Ginger will always be in my pocket!

I have always kept crystallized ginger and ginger tea in my house for upset stomachs. Now, I have crystallized ginger, ginger tea, and 500mg ginger capsules in my house, as well as the capsules in a little container in my purse at all times.

In the past, I used crystallized ginger for motion sickness, but now thanks to my most recent trip abroad, I’ve learned that the ginger capsules are so effective to fight motion sickness I’m already planning my next trip. (Barcelona looks like it might be next when I actually have money to go)

But what does any of this have to do with histamine intolerance?

Ever since I was a little kid flying down to Miami from Boston when my Dad worked for the airlines and my grandparents lived on Miami Beach, I’ve gotten air sick. When the plane is about 45 minutes from landing and I felt it slow and drop down through the clouds, my stomach rolled around and sent me into waves of nausea. I couldn’t speak the entire time. I’d just sit there breathing heavily and sweating until the plane touched down.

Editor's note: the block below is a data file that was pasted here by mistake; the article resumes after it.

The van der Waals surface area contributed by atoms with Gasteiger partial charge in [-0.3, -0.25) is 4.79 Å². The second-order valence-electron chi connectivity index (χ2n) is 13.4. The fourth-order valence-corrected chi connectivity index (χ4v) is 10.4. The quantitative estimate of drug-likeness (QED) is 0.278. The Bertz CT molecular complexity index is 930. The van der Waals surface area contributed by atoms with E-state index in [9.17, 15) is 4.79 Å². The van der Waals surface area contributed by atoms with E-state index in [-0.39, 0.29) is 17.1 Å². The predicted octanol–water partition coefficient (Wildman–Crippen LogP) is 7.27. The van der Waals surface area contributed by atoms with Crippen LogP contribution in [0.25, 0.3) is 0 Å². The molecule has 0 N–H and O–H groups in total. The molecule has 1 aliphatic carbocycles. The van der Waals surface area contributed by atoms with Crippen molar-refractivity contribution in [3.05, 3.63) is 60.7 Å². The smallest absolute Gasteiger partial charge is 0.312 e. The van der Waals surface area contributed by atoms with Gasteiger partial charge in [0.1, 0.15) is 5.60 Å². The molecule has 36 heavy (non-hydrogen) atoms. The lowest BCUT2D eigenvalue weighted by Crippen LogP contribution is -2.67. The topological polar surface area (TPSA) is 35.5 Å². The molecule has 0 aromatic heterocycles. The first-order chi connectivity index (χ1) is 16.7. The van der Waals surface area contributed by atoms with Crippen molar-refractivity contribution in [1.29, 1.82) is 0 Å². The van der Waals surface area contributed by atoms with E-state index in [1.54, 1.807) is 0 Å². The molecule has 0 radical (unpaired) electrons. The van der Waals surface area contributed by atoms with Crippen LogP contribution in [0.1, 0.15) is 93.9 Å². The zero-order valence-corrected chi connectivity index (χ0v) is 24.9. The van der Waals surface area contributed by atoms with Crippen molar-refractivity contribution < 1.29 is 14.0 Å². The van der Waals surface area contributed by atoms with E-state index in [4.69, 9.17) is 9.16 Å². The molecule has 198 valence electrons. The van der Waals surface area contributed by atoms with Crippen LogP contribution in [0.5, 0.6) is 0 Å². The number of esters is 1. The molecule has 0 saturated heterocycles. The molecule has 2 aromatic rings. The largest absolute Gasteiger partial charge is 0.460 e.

I took Dramamine for years and it helped a bit, but then I’d have to sleep for hours after, so on any trip where I landed during the day, the rest of the day was an effort. I read about using crystallized ginger instead of Dramamine and decided to try it quite a few years ago. Dramamine works on your head, where ginger works on your stomach.